Review: The Collected Stories of H. P. Lovecraft: Volume One

Review: The Collected Stories of H. P. Lovecraft: Volume One

The Collected Stories of H. P. Lovecraft: Volume One
by H.P. Lovecraft
published by Ignacio Hills Press & E-Pulp Adventures

 “It is an unfortunate fact that the bulk of humanity is too limited in its mental vision to weigh with patience and intelligence those isolated phenomena, seen and felt only by a psychologically sensitive few, which lie outside its common experience. Men of broader intellect know that there is no sharp distinction betwixt the real and the unreal; that all things appear as they do only by virtue of the delicate individual physical and mental media through which we are made conscious of them; but the prosaic materialism of the majority condemns as madness the flashes of supersight which penetrate the common veil of obvious empricism.”
–Jervis Dudley
The Tomb
written by H.P. Lovecraft

Many authors cite H.P. Lovecraft as a major influence, and new works are written in his madness-inducing milieu, the Cthulhu Mythos.  I recently saw Marilyn Manson talking about how his life had been changed by a chance encounter with the Necronomicon…a non-existent* book that Lovecraft invented and referenced several times in his works.  I don’t know if Manson was being deliberately deceptive, or just playing along with Lovecraft’s nudge-nudge, wink-wink “believers”.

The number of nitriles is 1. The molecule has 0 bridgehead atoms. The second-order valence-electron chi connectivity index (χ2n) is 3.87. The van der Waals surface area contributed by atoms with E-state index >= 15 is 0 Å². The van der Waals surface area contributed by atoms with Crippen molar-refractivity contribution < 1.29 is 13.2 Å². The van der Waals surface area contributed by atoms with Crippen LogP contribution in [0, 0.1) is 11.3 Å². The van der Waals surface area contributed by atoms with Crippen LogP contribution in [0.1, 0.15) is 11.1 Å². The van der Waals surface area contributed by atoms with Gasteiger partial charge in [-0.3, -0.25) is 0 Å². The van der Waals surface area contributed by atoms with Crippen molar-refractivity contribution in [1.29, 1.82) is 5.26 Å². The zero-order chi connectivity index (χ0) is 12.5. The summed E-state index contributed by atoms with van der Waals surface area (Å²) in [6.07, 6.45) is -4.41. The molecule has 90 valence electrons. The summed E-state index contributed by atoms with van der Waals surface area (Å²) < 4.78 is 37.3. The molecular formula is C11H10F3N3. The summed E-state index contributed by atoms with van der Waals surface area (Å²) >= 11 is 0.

Now, when you hear that, and if you know Lovecraft is a horror writer, you might feel like he’s not for you.

That might be true.

I do have to say, though, he’s a good writer…it isn’t just a gimmick.  He’s erudite, evocative…and yes, moving.  If he hadn’t been a pulp writer, I think he might get assigned in school.

Here’s an example: